UK Human Resources
Policy # 16.0 Archived Version:
Employment of Minors
Note: This is not a current version of the policy. View current version. »
The University of Kentucky normally employees only persons age 18 years and older in regular full-time staff positions. Minors may be employed as student employees if they are students of the University. In addition, minors may be employed as temporary employees in accordance with Kentucky State Law. Any person under 18 years of age is considered a minor under Kentucky law.
1) Kentucky Child labor Law provides for employment of minors under conditions intended to properly protect the minor’s life, health, safety and welfare. The law considers sex, age, premises of employment, substances with which the minor must work with, machinery to be operated, number of hours to be worked, nature of employment and other factors.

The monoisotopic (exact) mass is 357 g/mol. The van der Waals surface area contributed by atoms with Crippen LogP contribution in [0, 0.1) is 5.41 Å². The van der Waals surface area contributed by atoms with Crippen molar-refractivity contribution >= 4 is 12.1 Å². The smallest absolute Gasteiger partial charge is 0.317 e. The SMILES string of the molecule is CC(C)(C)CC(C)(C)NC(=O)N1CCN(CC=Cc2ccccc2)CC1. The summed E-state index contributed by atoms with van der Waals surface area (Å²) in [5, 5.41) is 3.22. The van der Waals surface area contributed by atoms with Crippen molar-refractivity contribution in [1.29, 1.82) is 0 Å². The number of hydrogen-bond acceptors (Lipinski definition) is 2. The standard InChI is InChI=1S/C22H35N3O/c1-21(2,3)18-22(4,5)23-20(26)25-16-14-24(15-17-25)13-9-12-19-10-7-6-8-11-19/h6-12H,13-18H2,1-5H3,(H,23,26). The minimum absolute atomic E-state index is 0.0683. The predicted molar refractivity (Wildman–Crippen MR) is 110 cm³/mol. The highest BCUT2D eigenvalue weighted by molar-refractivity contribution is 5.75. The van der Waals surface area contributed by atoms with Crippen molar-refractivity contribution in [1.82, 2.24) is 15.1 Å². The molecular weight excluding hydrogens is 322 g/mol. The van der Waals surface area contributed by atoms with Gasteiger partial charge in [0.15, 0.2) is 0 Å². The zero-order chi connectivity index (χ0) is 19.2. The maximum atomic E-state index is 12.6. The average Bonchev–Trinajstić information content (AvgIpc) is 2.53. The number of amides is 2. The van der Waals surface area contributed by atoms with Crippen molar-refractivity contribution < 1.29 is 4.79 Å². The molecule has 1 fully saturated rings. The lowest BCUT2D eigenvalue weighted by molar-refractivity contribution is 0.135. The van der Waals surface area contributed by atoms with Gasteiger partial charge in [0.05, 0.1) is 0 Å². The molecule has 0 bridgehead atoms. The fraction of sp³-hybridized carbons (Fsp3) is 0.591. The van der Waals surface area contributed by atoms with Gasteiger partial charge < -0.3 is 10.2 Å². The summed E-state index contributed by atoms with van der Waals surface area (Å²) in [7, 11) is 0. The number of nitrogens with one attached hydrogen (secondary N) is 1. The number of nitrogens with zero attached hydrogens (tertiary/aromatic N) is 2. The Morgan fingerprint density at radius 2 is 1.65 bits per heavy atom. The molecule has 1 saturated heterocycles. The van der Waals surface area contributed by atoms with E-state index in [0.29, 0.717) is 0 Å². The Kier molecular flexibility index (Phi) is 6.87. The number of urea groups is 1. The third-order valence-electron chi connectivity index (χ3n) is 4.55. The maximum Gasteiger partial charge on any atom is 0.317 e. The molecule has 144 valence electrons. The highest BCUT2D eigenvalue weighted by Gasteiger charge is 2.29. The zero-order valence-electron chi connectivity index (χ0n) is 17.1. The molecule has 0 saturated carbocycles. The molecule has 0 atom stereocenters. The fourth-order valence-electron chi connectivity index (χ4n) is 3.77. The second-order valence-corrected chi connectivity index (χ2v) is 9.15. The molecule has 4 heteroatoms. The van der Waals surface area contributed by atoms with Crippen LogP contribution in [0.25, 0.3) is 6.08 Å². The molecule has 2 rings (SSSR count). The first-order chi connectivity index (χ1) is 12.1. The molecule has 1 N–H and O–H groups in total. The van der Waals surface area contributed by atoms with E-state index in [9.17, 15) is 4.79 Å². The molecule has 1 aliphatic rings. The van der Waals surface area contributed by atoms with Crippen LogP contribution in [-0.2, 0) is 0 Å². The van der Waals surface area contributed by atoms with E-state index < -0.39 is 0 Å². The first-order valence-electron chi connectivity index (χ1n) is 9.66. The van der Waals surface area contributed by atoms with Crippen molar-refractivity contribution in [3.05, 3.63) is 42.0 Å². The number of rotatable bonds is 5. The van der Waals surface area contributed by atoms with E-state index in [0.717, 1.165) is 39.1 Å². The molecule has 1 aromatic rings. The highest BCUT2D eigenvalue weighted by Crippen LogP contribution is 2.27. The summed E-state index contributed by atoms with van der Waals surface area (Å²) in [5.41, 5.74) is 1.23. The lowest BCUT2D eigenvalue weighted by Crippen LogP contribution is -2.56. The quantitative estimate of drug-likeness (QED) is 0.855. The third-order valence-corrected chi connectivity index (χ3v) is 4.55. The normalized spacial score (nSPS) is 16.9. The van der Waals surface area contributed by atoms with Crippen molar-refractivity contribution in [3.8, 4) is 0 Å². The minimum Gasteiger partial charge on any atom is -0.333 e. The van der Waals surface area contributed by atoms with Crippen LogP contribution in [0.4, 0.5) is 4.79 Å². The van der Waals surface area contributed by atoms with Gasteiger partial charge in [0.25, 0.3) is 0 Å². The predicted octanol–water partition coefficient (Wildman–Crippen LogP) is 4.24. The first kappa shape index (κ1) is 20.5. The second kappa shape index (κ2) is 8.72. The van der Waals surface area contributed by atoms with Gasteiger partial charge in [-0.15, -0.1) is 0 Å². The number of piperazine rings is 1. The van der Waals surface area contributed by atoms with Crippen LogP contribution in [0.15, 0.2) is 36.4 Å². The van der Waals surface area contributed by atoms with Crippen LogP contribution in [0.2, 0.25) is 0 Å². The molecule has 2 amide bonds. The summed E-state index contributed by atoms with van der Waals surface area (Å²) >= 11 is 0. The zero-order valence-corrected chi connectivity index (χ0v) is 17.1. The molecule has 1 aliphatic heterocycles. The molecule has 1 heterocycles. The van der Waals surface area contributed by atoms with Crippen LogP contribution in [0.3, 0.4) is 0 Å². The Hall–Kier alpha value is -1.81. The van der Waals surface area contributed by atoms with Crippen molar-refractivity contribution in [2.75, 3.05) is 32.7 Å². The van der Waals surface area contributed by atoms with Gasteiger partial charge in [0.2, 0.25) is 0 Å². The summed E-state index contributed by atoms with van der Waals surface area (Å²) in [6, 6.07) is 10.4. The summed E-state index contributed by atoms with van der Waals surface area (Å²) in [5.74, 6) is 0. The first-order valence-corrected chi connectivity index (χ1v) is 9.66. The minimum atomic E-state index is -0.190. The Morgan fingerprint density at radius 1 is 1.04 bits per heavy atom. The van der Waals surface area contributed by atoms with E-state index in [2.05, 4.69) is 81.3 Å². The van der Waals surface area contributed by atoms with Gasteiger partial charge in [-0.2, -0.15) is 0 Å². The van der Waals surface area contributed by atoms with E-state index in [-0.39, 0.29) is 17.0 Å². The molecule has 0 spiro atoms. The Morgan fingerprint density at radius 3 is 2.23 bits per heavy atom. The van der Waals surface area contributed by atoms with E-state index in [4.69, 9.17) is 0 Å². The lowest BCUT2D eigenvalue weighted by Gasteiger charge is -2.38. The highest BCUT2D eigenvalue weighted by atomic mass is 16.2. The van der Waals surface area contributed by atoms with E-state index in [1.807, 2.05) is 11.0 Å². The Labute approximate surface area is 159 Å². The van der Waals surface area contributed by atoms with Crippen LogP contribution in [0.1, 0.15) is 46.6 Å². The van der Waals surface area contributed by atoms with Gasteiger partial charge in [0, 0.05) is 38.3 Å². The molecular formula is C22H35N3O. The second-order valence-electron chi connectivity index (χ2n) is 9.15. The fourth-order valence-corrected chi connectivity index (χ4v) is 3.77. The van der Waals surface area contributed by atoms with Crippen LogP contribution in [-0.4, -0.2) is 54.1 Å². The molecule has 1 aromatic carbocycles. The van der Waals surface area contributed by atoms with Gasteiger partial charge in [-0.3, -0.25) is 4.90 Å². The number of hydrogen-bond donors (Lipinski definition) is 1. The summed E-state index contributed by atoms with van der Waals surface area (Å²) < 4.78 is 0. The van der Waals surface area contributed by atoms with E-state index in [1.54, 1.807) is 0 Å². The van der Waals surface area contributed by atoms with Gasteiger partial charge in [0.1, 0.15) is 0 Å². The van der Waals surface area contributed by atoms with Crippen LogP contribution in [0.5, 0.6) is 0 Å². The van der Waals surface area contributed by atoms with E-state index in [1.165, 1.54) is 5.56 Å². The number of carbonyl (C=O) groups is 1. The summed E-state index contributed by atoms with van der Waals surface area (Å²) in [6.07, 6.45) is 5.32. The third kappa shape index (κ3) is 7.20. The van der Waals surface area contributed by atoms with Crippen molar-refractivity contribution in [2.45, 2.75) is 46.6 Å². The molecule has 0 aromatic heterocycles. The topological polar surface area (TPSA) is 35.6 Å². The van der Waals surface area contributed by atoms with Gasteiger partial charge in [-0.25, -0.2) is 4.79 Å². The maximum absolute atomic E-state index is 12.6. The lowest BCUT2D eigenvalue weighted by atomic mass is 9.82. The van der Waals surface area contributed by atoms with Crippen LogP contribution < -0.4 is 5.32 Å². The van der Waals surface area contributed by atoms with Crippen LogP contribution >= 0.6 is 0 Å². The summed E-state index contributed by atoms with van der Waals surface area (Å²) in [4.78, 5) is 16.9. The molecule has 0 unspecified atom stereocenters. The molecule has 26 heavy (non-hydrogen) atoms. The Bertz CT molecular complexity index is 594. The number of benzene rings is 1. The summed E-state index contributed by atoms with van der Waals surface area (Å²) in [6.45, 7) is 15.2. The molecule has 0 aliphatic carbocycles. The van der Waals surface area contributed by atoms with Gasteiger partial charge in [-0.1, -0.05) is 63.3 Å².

2) Departments considering employment of a minor, age 14 through age 17, shall comply with the provisions of Kentucky Child Labor Law. Minors under age 14 shall normally not be employed by the University.
3) The Kentucky Revised Statutes mandate that every employer shall be required to obtain from any employee proof that the employee is at least 18 years of age. The statutes apply to any paid employment including student, regular and temporary.
The department head, or designee, is responsible for compliance with Kentucky Child Labor Law.
1) The department head, or designee, shall require proof of age of any applicant within the department. A valid operator’s license or birth certificate is considered sufficient proof of age.
2) If a question arises concerning an employee’s age, or if proof of age is not available, a department should send the employee to the local board of education for written verification of age. According to Kentucky law, it is the duty of the local board of education through its superintendent or other authorized agent, to issue to a minor a certificate of age.
3) Employment of a minor shall be noted in the comments section of the employment activation.